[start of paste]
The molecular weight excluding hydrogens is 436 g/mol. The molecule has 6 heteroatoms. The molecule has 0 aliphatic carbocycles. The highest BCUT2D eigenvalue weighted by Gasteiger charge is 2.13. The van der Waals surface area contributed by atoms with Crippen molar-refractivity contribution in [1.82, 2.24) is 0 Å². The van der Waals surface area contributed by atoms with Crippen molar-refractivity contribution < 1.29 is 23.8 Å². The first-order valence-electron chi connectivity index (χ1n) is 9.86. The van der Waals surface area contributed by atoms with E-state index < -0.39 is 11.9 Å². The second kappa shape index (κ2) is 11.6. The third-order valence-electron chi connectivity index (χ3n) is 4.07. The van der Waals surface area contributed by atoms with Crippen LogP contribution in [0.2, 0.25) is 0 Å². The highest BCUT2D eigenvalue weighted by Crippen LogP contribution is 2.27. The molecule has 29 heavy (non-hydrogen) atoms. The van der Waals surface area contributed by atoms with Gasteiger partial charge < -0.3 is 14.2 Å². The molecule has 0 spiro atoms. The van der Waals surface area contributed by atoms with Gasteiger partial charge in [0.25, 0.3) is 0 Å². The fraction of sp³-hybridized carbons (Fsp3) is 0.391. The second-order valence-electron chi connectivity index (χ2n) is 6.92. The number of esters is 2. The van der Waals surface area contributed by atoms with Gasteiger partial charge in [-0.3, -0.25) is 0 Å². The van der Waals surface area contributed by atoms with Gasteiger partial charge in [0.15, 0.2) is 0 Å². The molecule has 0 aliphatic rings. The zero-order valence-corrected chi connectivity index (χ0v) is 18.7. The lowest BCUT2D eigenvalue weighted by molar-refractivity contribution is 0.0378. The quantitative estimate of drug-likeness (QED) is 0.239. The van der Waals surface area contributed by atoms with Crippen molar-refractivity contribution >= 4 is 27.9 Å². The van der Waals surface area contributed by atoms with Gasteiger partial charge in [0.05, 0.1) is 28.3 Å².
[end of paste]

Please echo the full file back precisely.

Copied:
The molecular weight excluding hydrogens is 436 g/mol. The molecule has 6 heteroatoms. The molecule has 0 aliphatic carbocycles. The highest BCUT2D eigenvalue weighted by Gasteiger charge is 2.13. The van der Waals surface area contributed by atoms with Crippen molar-refractivity contribution in [1.82, 2.24) is 0 Å². The van der Waals surface area contributed by atoms with Crippen molar-refractivity contribution < 1.29 is 23.8 Å². The first-order valence-electron chi connectivity index (χ1n) is 9.86. The van der Waals surface area contributed by atoms with E-state index < -0.39 is 11.9 Å². The second kappa shape index (κ2) is 11.6. The third-order valence-electron chi connectivity index (χ3n) is 4.07. The van der Waals surface area contributed by atoms with Crippen LogP contribution in [0.2, 0.25) is 0 Å². The highest BCUT2D eigenvalue weighted by Crippen LogP contribution is 2.27. The molecule has 29 heavy (non-hydrogen) atoms. The van der Waals surface area contributed by atoms with Gasteiger partial charge < -0.3 is 14.2 Å². The molecule has 0 spiro atoms. The van der Waals surface area contributed by atoms with Gasteiger partial charge in [0.25, 0.3) is 0 Å². The fraction of sp³-hybridized carbons (Fsp3) is 0.391. The second-order valence-electron chi connectivity index (χ2n) is 6.92. The number of esters is 2. The van der Waals surface area contributed by atoms with Gasteiger partial charge in [-0.3, -0.25) is 0 Å². The van der Waals surface area contributed by atoms with Gasteiger partial charge in [0.15, 0.2) is 0 Å². The molecule has 0 aliphatic rings. The zero-order valence-corrected chi connectivity index (χ0v) is 18.7. The lowest BCUT2D eigenvalue weighted by molar-refractivity contribution is 0.0378. The quantitative estimate of drug-likeness (QED) is 0.239. The van der Waals surface area contributed by atoms with Crippen molar-refractivity contribution >= 4 is 27.9 Å². The van der Waals surface area contributed by atoms with Gasteiger partial charge in [0.05, 0.1) is 28.3 Å².